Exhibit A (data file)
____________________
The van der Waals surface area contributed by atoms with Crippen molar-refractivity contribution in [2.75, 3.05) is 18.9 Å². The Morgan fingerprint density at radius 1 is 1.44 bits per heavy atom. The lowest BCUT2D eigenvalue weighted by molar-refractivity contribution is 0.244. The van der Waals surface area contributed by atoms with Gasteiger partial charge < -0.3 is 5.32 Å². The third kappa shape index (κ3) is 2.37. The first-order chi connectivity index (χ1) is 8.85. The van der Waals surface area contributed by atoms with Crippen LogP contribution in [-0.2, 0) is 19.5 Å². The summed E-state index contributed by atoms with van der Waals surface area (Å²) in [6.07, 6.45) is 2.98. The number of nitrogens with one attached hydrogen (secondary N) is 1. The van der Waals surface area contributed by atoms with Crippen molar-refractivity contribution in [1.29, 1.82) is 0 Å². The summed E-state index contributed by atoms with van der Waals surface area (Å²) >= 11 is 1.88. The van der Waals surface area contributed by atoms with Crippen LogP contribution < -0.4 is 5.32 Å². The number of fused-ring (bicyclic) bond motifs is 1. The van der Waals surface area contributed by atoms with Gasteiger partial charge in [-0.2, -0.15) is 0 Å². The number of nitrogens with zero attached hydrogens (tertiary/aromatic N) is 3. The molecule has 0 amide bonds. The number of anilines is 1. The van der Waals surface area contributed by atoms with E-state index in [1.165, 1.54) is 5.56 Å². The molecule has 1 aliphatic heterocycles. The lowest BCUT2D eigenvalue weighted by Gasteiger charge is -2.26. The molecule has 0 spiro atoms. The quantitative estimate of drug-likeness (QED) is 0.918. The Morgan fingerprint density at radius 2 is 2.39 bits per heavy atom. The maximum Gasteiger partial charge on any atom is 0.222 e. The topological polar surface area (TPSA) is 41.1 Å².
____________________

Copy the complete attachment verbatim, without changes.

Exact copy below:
The van der Waals surface area contributed by atoms with Crippen molar-refractivity contribution in [2.75, 3.05) is 18.9 Å². The Morgan fingerprint density at radius 1 is 1.44 bits per heavy atom. The lowest BCUT2D eigenvalue weighted by molar-refractivity contribution is 0.244. The van der Waals surface area contributed by atoms with Gasteiger partial charge < -0.3 is 5.32 Å². The third kappa shape index (κ3) is 2.37. The first-order chi connectivity index (χ1) is 8.85. The van der Waals surface area contributed by atoms with Crippen LogP contribution in [-0.2, 0) is 19.5 Å². The summed E-state index contributed by atoms with van der Waals surface area (Å²) in [6.07, 6.45) is 2.98. The number of nitrogens with one attached hydrogen (secondary N) is 1. The van der Waals surface area contributed by atoms with Crippen molar-refractivity contribution in [1.29, 1.82) is 0 Å². The summed E-state index contributed by atoms with van der Waals surface area (Å²) >= 11 is 1.88. The van der Waals surface area contributed by atoms with Crippen LogP contribution < -0.4 is 5.32 Å². The number of fused-ring (bicyclic) bond motifs is 1. The van der Waals surface area contributed by atoms with Gasteiger partial charge in [-0.2, -0.15) is 0 Å². The number of nitrogens with zero attached hydrogens (tertiary/aromatic N) is 3. The molecule has 0 amide bonds. The number of anilines is 1. The van der Waals surface area contributed by atoms with E-state index in [1.165, 1.54) is 5.56 Å². The molecule has 1 aliphatic heterocycles. The lowest BCUT2D eigenvalue weighted by Gasteiger charge is -2.26. The molecule has 0 spiro atoms. The quantitative estimate of drug-likeness (QED) is 0.918. The Morgan fingerprint density at radius 2 is 2.39 bits per heavy atom. The maximum Gasteiger partial charge on any atom is 0.222 e. The topological polar surface area (TPSA) is 41.1 Å².